But Bob's physiological approach wasn't limited to the cellular level. Tim West explains that `one of Bob's outstanding contributions to the field of comparative physiology was his body of research into amphibian physiology' and in particular his work on the physiological responses of muscle to hypoxia. In a review co-authored with Paul Donohoe, Jim Staples and Graham Askew, former postdocs and students from Bob's lab, the four discuss the possibility that reduced blood flow to the skeletal muscle of hypoxic over-wintering frogs is associated with the onset of metabolic suppression, which in turn conserves oxygen and fuel for hypoxia-sensitive tissues such as brain(p. 1159). They also discuss some of the molecular mechanisms that protect the frog's muscle during a period of hypoxic submergence, allowing the animal to revive rapidly and move when oxygen levels become critically low.

This brings us to the final thread of Bob's integrative approach to physiology; behaviour. Frogs and a host of other creatures adapt their behaviour in response to different environmental conditions, and the concluding papers in this collection reflect this aspect of Bob's integrative approach to science.

Glenn Tattersall, a student of Bob's in the 1990s, explains how a basking frog protects itself from dehydration in the searing midday sun(p. 1185). Most amphibians steer clear of the sun, for fear of drying out, but a few actively seek it to keep themselves warm. However, while most basking amphibians waterproof themselves with lipids and waxes to minimise water loss, the South American Bokermannohyla alvarengai appears to change its skin colour only. Working with Paula Eterovick and Denis Andrade, the team monitored the frog in the wild and in the lab, and found that as the temperature rose, the frog's skin tone lightened. And when the frog was exposed to bright sunshine,its skin became even paler. Tattersall suspects that this behaviour`represents a complex interaction between thermoregulation and water balance with other ecologically relevant functions, such as camouflage'. Remembering his PhD supervisor, Tattersall adds that `Bob was always interested in integrating physiology and behaviour. This study is a tribute to his enthusiasm and inspiration.'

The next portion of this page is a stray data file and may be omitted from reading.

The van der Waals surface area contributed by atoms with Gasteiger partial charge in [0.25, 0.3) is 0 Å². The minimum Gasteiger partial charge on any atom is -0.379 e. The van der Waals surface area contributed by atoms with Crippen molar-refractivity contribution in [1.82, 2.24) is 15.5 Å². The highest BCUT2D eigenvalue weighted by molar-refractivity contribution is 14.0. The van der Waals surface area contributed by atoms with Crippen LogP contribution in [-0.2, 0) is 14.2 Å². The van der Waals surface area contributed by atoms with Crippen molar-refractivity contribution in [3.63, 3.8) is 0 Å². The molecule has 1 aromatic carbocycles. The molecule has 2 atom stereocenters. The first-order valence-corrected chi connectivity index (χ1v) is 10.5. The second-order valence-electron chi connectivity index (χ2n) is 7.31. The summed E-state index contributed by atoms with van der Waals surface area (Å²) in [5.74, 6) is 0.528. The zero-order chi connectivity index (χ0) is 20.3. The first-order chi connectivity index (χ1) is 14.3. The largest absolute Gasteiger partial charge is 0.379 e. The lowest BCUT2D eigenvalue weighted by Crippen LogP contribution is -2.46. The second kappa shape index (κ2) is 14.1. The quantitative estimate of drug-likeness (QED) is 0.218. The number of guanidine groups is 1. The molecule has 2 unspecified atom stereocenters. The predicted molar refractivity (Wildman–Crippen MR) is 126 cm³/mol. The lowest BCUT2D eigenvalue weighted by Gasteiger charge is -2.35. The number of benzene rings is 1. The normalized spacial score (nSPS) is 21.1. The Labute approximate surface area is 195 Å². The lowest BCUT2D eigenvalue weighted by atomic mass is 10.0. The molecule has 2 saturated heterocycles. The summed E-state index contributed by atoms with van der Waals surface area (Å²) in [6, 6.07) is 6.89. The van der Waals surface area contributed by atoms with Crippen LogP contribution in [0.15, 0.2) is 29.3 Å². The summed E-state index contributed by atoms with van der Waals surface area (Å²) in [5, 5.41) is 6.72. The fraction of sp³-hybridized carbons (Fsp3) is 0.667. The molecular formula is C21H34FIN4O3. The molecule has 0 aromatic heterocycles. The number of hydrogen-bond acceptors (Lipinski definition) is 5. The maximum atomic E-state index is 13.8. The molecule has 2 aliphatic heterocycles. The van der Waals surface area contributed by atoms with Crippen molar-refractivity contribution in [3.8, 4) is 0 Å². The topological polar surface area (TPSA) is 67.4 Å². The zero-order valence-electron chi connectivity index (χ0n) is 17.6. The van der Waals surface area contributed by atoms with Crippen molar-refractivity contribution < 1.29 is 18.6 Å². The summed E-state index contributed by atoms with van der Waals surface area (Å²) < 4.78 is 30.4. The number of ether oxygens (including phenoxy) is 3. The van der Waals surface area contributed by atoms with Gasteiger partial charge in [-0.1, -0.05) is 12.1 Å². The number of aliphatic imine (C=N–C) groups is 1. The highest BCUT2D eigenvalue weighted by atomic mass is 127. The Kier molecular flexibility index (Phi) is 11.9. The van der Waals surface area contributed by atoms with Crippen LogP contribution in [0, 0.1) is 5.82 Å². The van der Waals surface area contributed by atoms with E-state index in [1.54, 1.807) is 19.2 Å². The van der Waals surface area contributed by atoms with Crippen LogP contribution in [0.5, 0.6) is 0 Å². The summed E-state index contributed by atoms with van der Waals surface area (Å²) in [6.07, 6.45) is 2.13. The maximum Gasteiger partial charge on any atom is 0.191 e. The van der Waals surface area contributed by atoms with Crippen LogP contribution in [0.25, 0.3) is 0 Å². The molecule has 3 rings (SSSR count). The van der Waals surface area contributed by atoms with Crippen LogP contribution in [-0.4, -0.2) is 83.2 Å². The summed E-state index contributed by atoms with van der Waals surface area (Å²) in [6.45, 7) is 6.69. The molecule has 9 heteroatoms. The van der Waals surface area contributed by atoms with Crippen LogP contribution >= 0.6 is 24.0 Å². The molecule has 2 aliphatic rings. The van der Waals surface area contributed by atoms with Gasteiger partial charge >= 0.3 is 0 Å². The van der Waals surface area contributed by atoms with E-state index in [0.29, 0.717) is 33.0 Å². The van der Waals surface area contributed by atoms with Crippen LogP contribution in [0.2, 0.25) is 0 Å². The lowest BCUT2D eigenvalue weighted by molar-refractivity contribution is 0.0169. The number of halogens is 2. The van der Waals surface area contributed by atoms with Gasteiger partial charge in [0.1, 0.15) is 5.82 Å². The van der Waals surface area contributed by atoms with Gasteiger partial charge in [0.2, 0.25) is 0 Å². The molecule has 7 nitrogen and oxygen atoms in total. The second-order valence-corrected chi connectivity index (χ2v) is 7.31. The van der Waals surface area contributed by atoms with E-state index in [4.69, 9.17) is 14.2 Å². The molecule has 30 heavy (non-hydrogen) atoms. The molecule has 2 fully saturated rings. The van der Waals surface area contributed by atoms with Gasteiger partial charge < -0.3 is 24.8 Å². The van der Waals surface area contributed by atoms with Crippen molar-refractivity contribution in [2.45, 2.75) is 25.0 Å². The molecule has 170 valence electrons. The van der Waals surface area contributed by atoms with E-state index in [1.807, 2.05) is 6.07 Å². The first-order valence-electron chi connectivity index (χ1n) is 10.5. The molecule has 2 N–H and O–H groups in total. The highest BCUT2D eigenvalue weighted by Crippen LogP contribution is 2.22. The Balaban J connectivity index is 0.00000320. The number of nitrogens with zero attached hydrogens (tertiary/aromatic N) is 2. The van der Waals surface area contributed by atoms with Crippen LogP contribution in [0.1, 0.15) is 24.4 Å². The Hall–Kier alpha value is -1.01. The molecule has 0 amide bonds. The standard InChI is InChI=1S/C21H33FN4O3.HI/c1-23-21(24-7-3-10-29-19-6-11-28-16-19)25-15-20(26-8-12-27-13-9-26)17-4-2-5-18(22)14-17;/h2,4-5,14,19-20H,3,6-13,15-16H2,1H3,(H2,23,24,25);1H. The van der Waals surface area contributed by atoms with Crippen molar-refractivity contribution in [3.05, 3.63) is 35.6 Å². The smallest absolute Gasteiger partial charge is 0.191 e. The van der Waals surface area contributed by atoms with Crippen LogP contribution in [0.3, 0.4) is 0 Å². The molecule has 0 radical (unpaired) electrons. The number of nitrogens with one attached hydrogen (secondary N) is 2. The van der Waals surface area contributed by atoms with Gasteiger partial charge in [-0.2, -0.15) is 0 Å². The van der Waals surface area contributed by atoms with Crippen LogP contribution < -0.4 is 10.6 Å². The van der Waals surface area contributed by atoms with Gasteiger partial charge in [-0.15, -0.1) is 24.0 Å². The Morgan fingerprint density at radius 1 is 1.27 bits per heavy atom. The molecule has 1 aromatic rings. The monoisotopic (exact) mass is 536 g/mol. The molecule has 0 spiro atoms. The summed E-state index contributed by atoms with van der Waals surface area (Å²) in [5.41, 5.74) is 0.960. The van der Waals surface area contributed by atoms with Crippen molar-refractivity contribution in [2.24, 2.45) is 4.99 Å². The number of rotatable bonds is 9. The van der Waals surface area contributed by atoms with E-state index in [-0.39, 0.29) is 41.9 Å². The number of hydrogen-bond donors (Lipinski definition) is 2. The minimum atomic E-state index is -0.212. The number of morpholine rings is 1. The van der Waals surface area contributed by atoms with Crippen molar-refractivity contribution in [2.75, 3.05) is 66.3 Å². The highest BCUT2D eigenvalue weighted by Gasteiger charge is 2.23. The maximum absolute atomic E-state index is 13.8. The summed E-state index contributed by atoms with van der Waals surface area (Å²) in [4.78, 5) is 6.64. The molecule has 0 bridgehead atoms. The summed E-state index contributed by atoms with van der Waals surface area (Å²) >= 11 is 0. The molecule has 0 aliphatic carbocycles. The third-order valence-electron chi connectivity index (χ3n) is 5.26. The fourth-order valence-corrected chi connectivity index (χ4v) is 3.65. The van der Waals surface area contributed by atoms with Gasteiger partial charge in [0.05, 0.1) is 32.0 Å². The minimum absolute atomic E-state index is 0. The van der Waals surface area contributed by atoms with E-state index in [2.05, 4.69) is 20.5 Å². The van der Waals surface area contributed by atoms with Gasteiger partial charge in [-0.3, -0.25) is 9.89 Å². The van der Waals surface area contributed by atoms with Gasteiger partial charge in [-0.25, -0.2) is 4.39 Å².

Returning to the hypoxia tolerance theme that permeated Bob's work,Katherine Sloman, Chris Wood and colleagues have looked at the behavioural responses of an Amazonian fish, oscar, to hypoxia(p 1197). As the team explains `the aquatic environment is subject to many different environmental variations', and the availability of dissolved oxygen is one; waters in the Amazon basin can vary from normoxia to complete anoxia within a matter of hours. Amazonian fish respond in a variety of ways to this challenge and oscar have adopted a range of strategies, depending on their size; large oscar are better able to respire aerobically at low oxygen levels than smaller fish. But even though the small fish suffer more from oxygen deprivation than the large fish, they delay returning to the surface to breathe for much longer than the large fish, preferring to take refuge even when the dissolved oxygen levels are uncomfortably low. Sloman explains that `sheltering from predators appears particularly important for juveniles'.

Asked where he thinks Bob's all-encompassing perspective was taking him next, Wood says that his mind was definitely turning in the molecular direction. `Bob was starting to look at molecular tools' he says `because he knew the answers to many physiological and behavioural problems would be found in the way that genes were regulated'. Although Bob will not be able to make these discoveries himself, he has left a powerful legacy of literature and expertise in the form of his students and postdocs that will inspire many for years to come.